AN alleged ringleader of the so-called Jedi Council defence force sex ring has been charged by police.
Hastings Fredrickson, an ex-army commando, was sacked by his then employer, defence contractor Thales, about 10 days after allegations were first raised that a group of up to 17 men had shared videos of naked women.
Following an investigation by police at Kings Cross in Sydney he attended Queanbeyan police station yesterday to be charged with six counts of using a carriage service to cause offence.
It is alleged the emails were sent in 2010, in NSW, and charges are expected against two other men after recommendations from the Commonwealth Director of Public Prosecutions to the state police force.
Army chief Lieutenant General David Morrison sacked six offenders earlier this month and announced that another seven were facing the sack and that 172 troops had been investigated over the sordid affair. Frederickson was fired separately in September 2010, by his employer, the defence contractor Thales.
The emails were sent on the Defence open system and the public internet and it is understood police will allege all of the women were filmed or photographed without their knowledge.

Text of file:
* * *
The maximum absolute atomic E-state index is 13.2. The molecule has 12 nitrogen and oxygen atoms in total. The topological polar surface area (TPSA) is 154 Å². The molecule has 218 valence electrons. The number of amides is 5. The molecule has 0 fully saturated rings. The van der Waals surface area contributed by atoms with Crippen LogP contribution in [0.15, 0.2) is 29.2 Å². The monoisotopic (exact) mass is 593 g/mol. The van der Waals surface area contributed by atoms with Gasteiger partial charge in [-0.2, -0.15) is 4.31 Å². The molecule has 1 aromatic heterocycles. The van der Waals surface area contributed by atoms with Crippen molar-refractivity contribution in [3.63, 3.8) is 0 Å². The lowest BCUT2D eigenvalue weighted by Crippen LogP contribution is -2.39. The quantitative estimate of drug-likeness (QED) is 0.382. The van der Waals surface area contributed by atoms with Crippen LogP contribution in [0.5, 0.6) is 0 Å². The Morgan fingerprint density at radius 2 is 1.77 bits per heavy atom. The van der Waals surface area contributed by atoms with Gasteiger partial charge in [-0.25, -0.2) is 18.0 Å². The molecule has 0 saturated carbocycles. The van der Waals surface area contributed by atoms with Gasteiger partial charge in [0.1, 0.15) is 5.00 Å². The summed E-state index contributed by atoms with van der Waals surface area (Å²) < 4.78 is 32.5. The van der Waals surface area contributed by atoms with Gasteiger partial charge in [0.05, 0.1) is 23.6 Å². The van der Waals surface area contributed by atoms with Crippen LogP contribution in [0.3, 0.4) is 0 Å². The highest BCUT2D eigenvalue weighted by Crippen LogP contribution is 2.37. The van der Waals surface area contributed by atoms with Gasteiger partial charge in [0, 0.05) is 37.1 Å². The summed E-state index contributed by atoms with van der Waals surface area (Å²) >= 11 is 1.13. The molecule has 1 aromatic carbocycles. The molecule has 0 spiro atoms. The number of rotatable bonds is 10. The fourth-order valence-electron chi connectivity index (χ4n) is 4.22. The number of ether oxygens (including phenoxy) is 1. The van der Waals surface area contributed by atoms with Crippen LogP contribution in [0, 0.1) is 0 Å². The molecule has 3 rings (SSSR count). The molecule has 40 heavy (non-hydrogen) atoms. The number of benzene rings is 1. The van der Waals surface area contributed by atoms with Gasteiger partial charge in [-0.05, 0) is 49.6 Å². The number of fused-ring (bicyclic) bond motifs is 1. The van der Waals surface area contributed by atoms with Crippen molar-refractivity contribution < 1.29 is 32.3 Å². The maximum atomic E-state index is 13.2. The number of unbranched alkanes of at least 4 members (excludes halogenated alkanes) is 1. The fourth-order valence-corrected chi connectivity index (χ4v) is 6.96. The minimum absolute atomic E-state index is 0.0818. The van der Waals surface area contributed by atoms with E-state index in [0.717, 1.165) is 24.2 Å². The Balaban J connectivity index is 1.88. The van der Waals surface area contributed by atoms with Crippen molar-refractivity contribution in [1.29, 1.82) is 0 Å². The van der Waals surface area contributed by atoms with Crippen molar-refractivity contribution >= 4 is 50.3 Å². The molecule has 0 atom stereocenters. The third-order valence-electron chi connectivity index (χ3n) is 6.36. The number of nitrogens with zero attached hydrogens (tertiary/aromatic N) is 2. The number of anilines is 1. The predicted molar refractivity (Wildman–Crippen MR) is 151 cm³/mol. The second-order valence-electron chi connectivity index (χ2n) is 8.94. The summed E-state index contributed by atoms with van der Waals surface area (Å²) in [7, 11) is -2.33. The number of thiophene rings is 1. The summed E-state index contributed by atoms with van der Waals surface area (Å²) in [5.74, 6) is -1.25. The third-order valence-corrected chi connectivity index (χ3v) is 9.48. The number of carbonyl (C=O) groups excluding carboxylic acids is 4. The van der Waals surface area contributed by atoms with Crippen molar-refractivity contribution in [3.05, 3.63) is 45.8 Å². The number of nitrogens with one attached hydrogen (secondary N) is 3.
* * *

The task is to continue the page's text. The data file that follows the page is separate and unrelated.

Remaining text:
The Australian Defence Investigative Service (ADFIS) took almost two years to progress the matter.
NSW Police began investigating Fredrickson in mid-2012 about 20 months after he was sacked.
Chief of Army David Morrison described the material allegedly sent to Fredrickson and his mates as “repugnant and highly demeaning of women.”
He said the allegations were worse than the ADFA Skype sex scandal.
The council members visited nightclubs in Darlinghurst and Paddington and elsewhere to meet women for consensual sex.
The group was allegedly co-founded by Fredrickson who allegedly sent explicit footage of himself and women to 60 other defence personnel.
General Morrison said the six sacked members were among 122 regular army and army reserve soldiers whose service was terminated due to misconduct or unacceptable behaviour.
“These 122 individuals have engaged in conduct which is inconsistent with the army’s values of courage, initiative, respect and teamwork and the standards of behaviour that we demand of all members of our army,” he said.
Outside Queanbeyan Court, Frederickson’s lawyer Peter Woodhouse said his client would fight the charges.
“He looks forward to these matters being determined in court where he will meet the charges and clear his name,” Mr Woodhouse said.
Frederickson would not answer questions about the matter.
“All I can say is that I understand and acknowledge and respect the media’s right to report on these things and it will be dealt with in a court of law,” he said.
Frederickson will appear again at Downing Centre Local Court in three weeks.